Eager to ingratiate himself with Mosley and to prove his erudition, Tommy invites him to stay at his mansion for a grand party with a performance of Swan Lake. This choice of entertainment is enough to set off alarm bells that life will imitate art. And so it proves; as Aberama and Polly, er, plight their troth, and the dying swan breathes her last, with blood-red silk sheets pulled out of her costume, more Shelby blood is simultaneously seeping into the majestic driveway with fast and overwrought scene-cutting between graceful fiction and shocking reality.

Tommy’s graveyard cough has been a talking point of late among the Peaky fanbase on social media. The smart money is now on Tommy dying not in a hail of bullets, but instead meeting his maker through illness brought on by his lifestyle excesses. So will Tommy Shelby peacefully drop dead in his garden, Vito Corleone-style? Nothing else in his life has been peaceful, so it would be a change of pace.

Deborah Shrewsbury




REVIEW: Peaky Blinders (S5 E3/6)

The charismatic Oswald Mosley (Sam Claflin) this week set out his bold vision for Britain – to make it the greatest place on Earth. Oops, no, sorry, that was actually Boris Johnson. But you can see how the confusion arises.

While Bojo and Cummings staged their coup this week, back in a field in Birmingham in 1929 Sir Oswald Ernald Mosley, 6th Baronet of Ancoats and Labour MP for Smethwick, is trying to lure Tommy Shelby (Cillian Murphy) into helping with his dream to replicate the fascist state created by Mussolini in Italy. 

Tommy realises he’s no longer playing in the local league; his response will affect not just his own family’s future but also that of the entire nation.

 However, before he can even consider how to deal with Mosley and his grand project, Tommy has to decide what to do about the Billy Boys ‘frae Glasgie’ – Jimmy McCavern’s (Brian Gleeson) shipyard gang from East Strathclyde, following the murder of Shelby family stalwart Bonnie Gold, son of chief enforcer Aberama Gold (Aiden Gillen).

Tommy’s nephew Michael Gray (Finn Cole), still in the doghouse after losing the family fortune, wants to take his new wife Gina (Anya Taylor-Joy) to hospital for her pregnancy check-up, but Tommy tells him Ada (Sophie Rundle) can take her. “Because that’s what women do,” sneers Arthur (Paul Anderson), who is still smarting from his dressing-down by errant wife, Linda (Kate Phillips), who has scarpered back to her old Quaker friends. Who wouldn’t?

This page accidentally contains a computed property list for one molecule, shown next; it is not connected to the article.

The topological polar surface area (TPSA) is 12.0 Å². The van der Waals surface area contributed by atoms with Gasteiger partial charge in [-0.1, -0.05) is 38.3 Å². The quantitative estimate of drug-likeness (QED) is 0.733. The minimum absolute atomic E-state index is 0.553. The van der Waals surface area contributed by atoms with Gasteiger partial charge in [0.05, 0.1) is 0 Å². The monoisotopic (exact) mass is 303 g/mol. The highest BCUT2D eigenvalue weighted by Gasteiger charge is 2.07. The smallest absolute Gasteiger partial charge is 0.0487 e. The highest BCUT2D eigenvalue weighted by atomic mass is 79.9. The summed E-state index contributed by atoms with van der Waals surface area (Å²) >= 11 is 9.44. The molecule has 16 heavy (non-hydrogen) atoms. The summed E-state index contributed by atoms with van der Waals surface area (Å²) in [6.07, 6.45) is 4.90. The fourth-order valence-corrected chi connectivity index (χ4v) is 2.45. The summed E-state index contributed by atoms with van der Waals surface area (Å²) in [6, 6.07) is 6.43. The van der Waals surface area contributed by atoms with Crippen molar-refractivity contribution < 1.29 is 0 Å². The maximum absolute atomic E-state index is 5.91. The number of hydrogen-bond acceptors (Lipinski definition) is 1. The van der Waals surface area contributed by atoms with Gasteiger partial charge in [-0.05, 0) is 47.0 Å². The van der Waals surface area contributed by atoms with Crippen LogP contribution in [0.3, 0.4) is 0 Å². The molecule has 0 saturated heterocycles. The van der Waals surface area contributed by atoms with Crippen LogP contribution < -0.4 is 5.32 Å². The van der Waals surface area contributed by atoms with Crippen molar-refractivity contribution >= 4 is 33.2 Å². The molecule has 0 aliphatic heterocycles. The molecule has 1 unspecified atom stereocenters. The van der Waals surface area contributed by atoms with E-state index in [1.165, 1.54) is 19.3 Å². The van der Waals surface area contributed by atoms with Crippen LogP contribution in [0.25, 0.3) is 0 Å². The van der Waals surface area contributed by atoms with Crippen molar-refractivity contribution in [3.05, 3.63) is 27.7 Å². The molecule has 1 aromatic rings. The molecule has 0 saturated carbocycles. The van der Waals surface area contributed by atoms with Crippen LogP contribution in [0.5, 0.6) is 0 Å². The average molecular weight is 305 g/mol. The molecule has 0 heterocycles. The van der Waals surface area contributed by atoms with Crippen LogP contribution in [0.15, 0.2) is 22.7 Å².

Still, these tasks should be a piece of cake compared with duffing up the nuns at St Hilda’s Orphanage. Tommy and Polly (Helen McCrory) meet the sisters for a 6.30am working breakfast to confront them over the discovery that girls at the orphanage the Shelbys fund in memory of Tommy’s late wife, Grace (Annabelle Wallis), are being systematically abused.

“Your sins are legion,” says the Mother Superior (Kate Dickie). “Not like beating children with bricks and hoses,” counters Tommy – before blowing coke in her face – and breaking the nun’s spectacles while Polly threatens her with a knife. You have to hand it to Peakies – it is certainly ‘equal opportunities’ when it comes to meting out violence. The upshot is funding is withdrawn and the girls are to be transferred into the Shelby institutions.

Tommy sees serious heft in Mosley’s boys and as the fascist leader is forming relations with McCavern’s thugs, Tommy aims to get in first to avenge Bonnie’s death. He takes Arthur and Michael to his Commons office to meet Mosley. “You’ve both met bad men before; the man you are about to meet is the devil,” he tells them.

Michael tries to play the big man with Mosley, only to hear that slimy Ozzie has done his homework on his misspent time in the US and that unstable Arthur is being cuckolded, causing him to almost lose his rag and break a chair. Mosley describes Tommy’s Romany warning to his brother as “wog language” – what a sweetie. Coming down to brass tacks, he says he can use Tommy, but isn’t going to get involved in the Shelby family’s ‘turf wars’ and won’t help Tommy avenge himself against McCavern’s gang.

But he has made the murder of the gay journalist go away – so he now has Tommy in his pocket.

Arthur is close to the edge after the bruising encounter. “Who the f**k are these people?” he snarls, as he smashes up Tommy’s office.

“I’ve just been invited to become the deputy leader of a brand new political party. These people say they are the future.” Well, not on this side of The Channel, fortunately, Tommy.

Linda is also in search of redemption – she’s moved in with Quaker friends in Bourneville and is having trouble finding a lawyer to divorce Arthur – well, who wants to get their practice torched? Lizzie (Natasha O’Keeffe) also wants to divorce Tommy but she’s going to play the waiting game – Linda has a man friend but Lizzie warns her against pursuing it unless she wants his daughter to be orphaned.

Polly spends her 45th birthday visiting the seemingly indestructible Aberama in hospital. He tells Polly he has one more killing to do “and I’ll be done”. Against Tommy’s wishes, she delivers him to his gypsy family to get up a posse to kill McCavern.

Karl Throne (Callum Booth-Ford), Ada’s son by her late husband Freddie Thorne, is turning into a right little fascist himself. While playing chess with Colonel Ben Younger (Kingsley Ben-Adir) he says he’s glad Ben’s not his dad – “because he’s in heaven and he was white”. The army intelligence officer is the stoic sort, though, as evidenced by the fact that his unit had originally come Birmingham to arrest Ada over her communist past but he’s hung around because he’s sweet on her.

Plus Tommy finds the relationship is occasionally useful. This time because Ben’s commanding officer plays polo with Mosley, Tommy asks him to do a little intelligence work to undermine Mosley, or he’ll go it alone it trying to “bring him down for King and country”. He counts on Ben nurturing hopes of marrying into the Shelby clan.

“I have no intention of joining a family,” Ben retorts. Arthur, in a rare moment of levity, comments: “Thank f**k for that – you’d hate our weddings.”

If you’re a Peakies aficionado you will heartily concur.